FAA warns of fire danger caused by e-cigarettes on planes

The FAA blames fires in Boston and L.A. on e-cigarettes in fliers' luggage

Electronic cigarettes, the hip alternative to smoking traditional tobacco cigarettes, may pose a fire hazard when they are put in checked luggage on planes.

The Federal Aviation Administration has issued a warning to commercial airlines, suggesting that they require passengers to put e-cigarettes in carry-on bags only.

The International Civil Aviation Organization, an agency of the United Nations, issued a similar recommendation in December.

The FAA warning cited an incident in August at Boston's Logan Airport where an e-cigarette in luggage in the cargo hold of a plane caused a fire that spurred an airplane evacuation on the tarmac.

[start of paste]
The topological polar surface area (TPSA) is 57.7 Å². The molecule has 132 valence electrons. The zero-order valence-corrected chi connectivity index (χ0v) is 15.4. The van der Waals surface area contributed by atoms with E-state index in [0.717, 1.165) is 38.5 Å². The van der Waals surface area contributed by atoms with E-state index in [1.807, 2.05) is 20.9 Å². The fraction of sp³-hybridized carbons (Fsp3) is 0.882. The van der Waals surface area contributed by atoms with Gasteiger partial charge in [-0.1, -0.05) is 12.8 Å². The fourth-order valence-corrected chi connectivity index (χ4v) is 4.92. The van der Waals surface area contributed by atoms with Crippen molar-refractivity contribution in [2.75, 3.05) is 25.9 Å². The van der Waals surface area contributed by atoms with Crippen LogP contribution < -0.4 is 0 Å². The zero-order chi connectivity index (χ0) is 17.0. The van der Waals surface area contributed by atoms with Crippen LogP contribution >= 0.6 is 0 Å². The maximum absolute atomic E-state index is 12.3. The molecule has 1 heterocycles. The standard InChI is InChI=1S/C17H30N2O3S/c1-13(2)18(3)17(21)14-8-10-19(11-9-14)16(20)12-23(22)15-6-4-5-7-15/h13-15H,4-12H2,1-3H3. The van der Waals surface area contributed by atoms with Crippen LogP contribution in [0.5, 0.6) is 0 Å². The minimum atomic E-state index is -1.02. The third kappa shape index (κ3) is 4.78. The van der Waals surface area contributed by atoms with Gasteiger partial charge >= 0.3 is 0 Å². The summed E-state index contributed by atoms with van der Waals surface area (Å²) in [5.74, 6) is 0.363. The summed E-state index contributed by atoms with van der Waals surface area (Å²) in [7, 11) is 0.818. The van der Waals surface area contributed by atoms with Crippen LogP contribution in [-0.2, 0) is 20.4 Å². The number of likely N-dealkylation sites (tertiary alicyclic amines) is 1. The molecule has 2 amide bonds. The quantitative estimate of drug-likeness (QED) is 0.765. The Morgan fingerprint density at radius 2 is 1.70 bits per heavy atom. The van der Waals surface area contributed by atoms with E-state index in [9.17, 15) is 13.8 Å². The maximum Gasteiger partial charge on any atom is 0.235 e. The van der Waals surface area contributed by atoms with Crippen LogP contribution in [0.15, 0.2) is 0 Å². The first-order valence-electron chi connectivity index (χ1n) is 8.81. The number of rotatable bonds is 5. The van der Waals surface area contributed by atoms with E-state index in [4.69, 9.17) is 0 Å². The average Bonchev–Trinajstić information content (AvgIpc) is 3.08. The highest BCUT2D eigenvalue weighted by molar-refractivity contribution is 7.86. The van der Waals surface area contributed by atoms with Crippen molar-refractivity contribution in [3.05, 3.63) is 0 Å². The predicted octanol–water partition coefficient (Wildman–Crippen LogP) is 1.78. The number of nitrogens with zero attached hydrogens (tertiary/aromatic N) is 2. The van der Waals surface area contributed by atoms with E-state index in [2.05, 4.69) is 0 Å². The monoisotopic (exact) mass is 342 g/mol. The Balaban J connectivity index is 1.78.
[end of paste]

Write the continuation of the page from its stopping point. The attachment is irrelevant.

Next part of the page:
This month an e-cigarette in a checked bag that had missed its flight from Los Angeles International Airport started a fire in the LAX baggage area, according to the FAA.

"These incidents and several others occurring outside of air transportation have shown that e-cigarettes can overheat and cause fires when the heating element is accidentally activated or left on," the FAA said in its safety warning.

If an e-cigarette causes a fire in a carry-on bag, the FAA said the blaze can be extinguished faster than a fire in the cargo hold.

Airlines for America, the trade group for the nation's airlines, said in a statement that its members will "closely review the FAA safety alert."

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